The TLO Digital Accessibility Course was designed to empower participants on their digital accessibility journey. The course explains what digital accessibility is and why it is important for teaching online. Participants will explore the Universal Design Online Inspection Tool (UDOIT) to check and resolve accessibility issues in their Canvas Course. In addition, participants will learn more about creating accessible course content (videos, readings, presentations, etc.). At the conclusion of the course, participants will use their increased awareness of accessible course design to create an Accessibility Action Plan.

Faculty Members (All Lines), Instructional Designers, Digital Accessibility Professionals, Administrators are encouraged to enroll. 

*Stipend may not be available for all roles, contact the facilitator with any questions

  • By the end of this course, participants will be able to:  
  • Know what digital accessibility is and why it is important for teaching online   
  • Understand how to check and resolve accessibility issues in their Canvas courses  
  • Increase awareness of inaccessible resources in their courses and know how to navigate making them accessible   
  • Develop an Accessibility Action Plan 
  • Enabling UDOIT in Canvas
  • Creating accessible learning materials 
  • Develop Accessibility Action Plan 

Lexi Schlosser (lexi.schlosser@du.edu) 

August 7-21 

February TBD

To register for this course, visit the OTL Event Registration page. 

Student taking notes in a journal while watching a class recording.

Facilitating Online Courses

This course focuses on exploring effective methods for facilitating online courses, with particular emphasis on creating instructor presence and providing effective feedback. While many of the methods and practices we will discuss are broadly applicable, this course will be less beneficial for instructors who are unable to change or add course content.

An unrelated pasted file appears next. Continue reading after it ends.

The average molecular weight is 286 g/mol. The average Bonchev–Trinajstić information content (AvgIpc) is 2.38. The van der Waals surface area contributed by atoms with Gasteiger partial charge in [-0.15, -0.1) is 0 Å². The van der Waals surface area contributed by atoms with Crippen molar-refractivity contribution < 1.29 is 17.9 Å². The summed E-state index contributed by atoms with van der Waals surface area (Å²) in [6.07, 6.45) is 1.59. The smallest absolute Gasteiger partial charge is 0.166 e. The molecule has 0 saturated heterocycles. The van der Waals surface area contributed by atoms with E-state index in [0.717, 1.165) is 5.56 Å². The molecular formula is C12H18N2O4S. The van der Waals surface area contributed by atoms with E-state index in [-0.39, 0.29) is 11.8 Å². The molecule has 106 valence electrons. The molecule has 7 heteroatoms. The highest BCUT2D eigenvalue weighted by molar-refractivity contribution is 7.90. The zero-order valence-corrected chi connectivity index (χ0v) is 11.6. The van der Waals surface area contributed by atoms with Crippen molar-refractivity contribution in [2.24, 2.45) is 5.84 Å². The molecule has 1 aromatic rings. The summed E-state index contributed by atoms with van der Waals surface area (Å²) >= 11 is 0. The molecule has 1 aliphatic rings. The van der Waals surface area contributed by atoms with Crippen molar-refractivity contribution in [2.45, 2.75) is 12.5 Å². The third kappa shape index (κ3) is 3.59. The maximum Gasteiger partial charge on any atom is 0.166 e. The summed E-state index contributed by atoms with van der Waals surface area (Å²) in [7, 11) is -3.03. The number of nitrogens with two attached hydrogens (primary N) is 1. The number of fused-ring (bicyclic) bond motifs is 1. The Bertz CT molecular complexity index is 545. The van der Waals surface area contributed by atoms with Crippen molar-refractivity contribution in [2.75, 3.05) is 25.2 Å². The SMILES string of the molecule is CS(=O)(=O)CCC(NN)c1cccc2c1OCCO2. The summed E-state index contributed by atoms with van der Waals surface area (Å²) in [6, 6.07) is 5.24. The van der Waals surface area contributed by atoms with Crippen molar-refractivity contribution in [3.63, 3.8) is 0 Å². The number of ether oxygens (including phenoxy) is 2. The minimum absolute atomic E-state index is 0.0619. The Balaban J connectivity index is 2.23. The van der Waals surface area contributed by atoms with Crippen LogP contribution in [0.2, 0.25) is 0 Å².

Instructors new to online teaching, instructors who want to strengthen their teaching presence and streamline their grading and feedback, instructors who have at least some autonomy over course content and protocol. The class would be less beneficial (though not useless) for adjuncts who have no autonomy over course content/facilitation and 2U users. 

  • Identify methods for creating instructor presence in online spaces
  • Describe processes for implementing effective feedback
  • Module 1: Discussion post that asks participants to reflect on their current teaching presence, and identifies two concrete actions they can take to strengthen their presence.
  • Module 2: Reflective essay in which the participants discuss their present feedback process and identifies two practices they could adopt to provide better feedback.
  • Final Module: A “choose-your-own-adventure”-type assignment, where participants choose two options from four possibilities. The possibilities include: creating a personal introduction video, design/redesign a mid-term survey, design/redesign a rubric for an assignment, and draft a new feedback policy to be included in a syllabus.

Terri Johnson, terri.johnson@du.edu 

June 14-28 

November TBD

To register for this course, visit the OTL Event Registration page. 

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Teaching with Canvas

Teaching with Canvas will provide participants with the design thinking skills and tools to foster engagement and collaborative learning opportunities in their Canvas course. This short course encourages participants to dive deep into their Canvas practices and reflect on how they can create an engaging space for students to learn in all modalities. Whether this is your first time teaching with Canvas or seeking to revamp your Canvas course, this is the perfect course for you.

First time users of Canvas or those looking to revamp their Canvas course design.

By the end of this course, participants will be able to: